by Blake Leifer | Photos Alicia Blackmer

Whether 22-year-old Mazin Ahmed is sprinting on the soccer field for the University of Southern Maine, heading to campus for class, or mentoring other immigrants, it is safe to say that he is one busy man.

Originally from Sudan, Ahmed was only a few months old when he moved with his parents and young brother and sister to Qatar, where he spent his childhood.

In the fourth grade, Ahmed took an interest in athletics and began participating in sports. He immediately emerged as an athlete and started earning recognition. Running always came naturally for him. “I ran track and was faster than all the other kids,” he said.

Opportunity came knocking when scouts showed up at Ahmed’s elementary school and selected him to try out for a track club team. At the try-out, his athletic ability stood out, and he truly separated himself from the pack. After the try-out, he met with the vice president of the club.

“It’s common for the club to ask about your father,” he said, and that’s what happened. Ahmed told the official that his father had played soccer professionally for the organization, meaning multiple generations of the family were part of the club’s lineage.

While running track for the club, Ahmed never felt pressure to pursue professional soccer as a career, although both his father and uncle did. “I didn’t pay any attention to soccer,” Ahmed said. The only time he played in those days was during pick-up games with friends. Over the next three years, Ahmed ran hurdles for the Al-rayyan Sports Club.

Soon another move was on the horizon for Ahmed and his family. In 2012, they moved to Westbrook, seeking asylum in the United States. Ahmed’s first week in the U.S. opened his eyes to the harsh realities immigrants sometimes face. He had learned English in an Indian school in Qatar. “I was in the locker room changing and overheard some racial slurs made by two students,” he said. Startled by his presence, the students realized they were not alone in the locker room and confronted him verbally; however, Ahmed was able to leave the locker room unharmed.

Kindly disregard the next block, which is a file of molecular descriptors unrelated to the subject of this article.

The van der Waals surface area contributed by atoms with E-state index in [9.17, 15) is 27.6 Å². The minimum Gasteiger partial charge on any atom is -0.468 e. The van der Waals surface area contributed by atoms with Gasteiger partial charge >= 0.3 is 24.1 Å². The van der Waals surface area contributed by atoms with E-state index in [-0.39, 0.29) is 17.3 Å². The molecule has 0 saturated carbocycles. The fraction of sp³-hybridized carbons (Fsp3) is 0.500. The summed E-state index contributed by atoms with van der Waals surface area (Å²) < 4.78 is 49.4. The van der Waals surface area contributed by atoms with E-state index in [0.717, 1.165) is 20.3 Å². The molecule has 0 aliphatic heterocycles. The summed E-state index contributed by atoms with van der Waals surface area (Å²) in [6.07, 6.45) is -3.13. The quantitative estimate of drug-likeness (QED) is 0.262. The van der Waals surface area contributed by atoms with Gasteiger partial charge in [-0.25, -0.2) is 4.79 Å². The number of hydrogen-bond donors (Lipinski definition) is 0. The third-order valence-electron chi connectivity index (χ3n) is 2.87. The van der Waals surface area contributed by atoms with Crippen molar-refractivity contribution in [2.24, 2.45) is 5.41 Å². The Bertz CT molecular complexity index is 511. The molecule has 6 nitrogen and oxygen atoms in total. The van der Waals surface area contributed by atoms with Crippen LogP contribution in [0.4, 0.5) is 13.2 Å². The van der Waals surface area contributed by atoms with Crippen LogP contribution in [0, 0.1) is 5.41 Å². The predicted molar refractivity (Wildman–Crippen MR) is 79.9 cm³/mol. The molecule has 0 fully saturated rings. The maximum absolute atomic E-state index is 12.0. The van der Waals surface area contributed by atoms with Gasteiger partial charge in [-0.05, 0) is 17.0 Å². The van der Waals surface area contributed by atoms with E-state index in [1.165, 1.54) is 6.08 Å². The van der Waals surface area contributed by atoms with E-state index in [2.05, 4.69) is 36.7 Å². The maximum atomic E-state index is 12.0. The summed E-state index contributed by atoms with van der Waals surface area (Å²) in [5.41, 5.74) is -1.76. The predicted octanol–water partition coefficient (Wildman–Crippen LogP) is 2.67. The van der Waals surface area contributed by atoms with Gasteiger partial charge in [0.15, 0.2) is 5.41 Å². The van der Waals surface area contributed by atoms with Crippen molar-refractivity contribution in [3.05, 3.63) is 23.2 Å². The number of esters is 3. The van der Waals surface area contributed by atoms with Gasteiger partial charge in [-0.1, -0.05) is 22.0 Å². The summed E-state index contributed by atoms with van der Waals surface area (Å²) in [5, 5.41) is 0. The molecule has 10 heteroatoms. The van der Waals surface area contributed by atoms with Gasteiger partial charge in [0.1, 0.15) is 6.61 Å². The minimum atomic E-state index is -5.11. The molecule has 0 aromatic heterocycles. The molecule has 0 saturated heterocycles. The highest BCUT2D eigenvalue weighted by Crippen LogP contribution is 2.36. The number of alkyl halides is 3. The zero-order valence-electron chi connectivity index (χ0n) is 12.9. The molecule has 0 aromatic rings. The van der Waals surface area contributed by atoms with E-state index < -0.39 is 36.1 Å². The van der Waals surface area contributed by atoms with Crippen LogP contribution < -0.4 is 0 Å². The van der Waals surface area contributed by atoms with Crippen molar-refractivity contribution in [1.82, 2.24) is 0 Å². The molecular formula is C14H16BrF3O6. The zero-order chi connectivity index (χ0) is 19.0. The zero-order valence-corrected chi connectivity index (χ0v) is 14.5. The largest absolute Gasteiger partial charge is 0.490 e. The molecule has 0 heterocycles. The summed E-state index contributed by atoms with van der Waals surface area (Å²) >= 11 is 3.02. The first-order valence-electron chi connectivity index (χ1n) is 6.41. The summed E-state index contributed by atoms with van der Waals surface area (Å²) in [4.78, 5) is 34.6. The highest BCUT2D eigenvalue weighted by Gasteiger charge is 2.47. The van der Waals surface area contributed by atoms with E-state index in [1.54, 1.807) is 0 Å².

While attending Westbrook High School, he began participating in competitive soccer for the first time. “I was enjoying it, scored some goals,” he said. However, the season would be short-lived for him. On September 21, 2013, Ahmed suffered a broken leg that included a compound fracture of the fibula and tibia bones. He had surgery, and metal rods and screws were put in place to repair the leg. This injury prevented him from walking throughout his entire sophomore year.

By the summer of 2014, he was back on his feet. Over the next two years, Ahmed rose to the top ranks for indoor and outdoor hurdles, eventually becoming the fifth-ranked runner in the entire state of Maine.

Now in his senior year of college, Ahmed is preparing for graduation in the spring of 2021. His major is Human Biology, and he plans to go to graduate school next fall.

When he is not on the field playing soccer for USM, or in school studying, he is a mentor for Gateway Community Services Maine. At Gateway, he helps other immigrants transition into life in the U.S. His work includes teaching others how to make friends in this culture and understand cultural differences. In Ahmed’s words, Gateway is “an opportunity for the community to support youth.”

Development of youth athletes in the U.S. is drastically different than what Ahmed experienced in Qatar. “It’s pay-to-play in the United States, and while there is financial aid and scholarships, not every club has that,” he observed. The cost of youth soccer varies widely, but often exceeds $1,000 for a single player.

Back in Qatar, athletes are supported by the club teams they represent. Two renowned companies that sponsored Ahmed’s clubs were sports giants Nike and Adidas. They provided equipment, including all training gear and shoes.

Currently, because of COVID-19, the sports season is uncertain. However, Ahmed hopes to have another soccer season. He believes that sports are important as one means of addressing the challenges immigrants face in the community.

“The number one problem immigrants face is implicit bias and ignorance,” he said. “But sports is a universal language. You can play with people from completely different cultures.”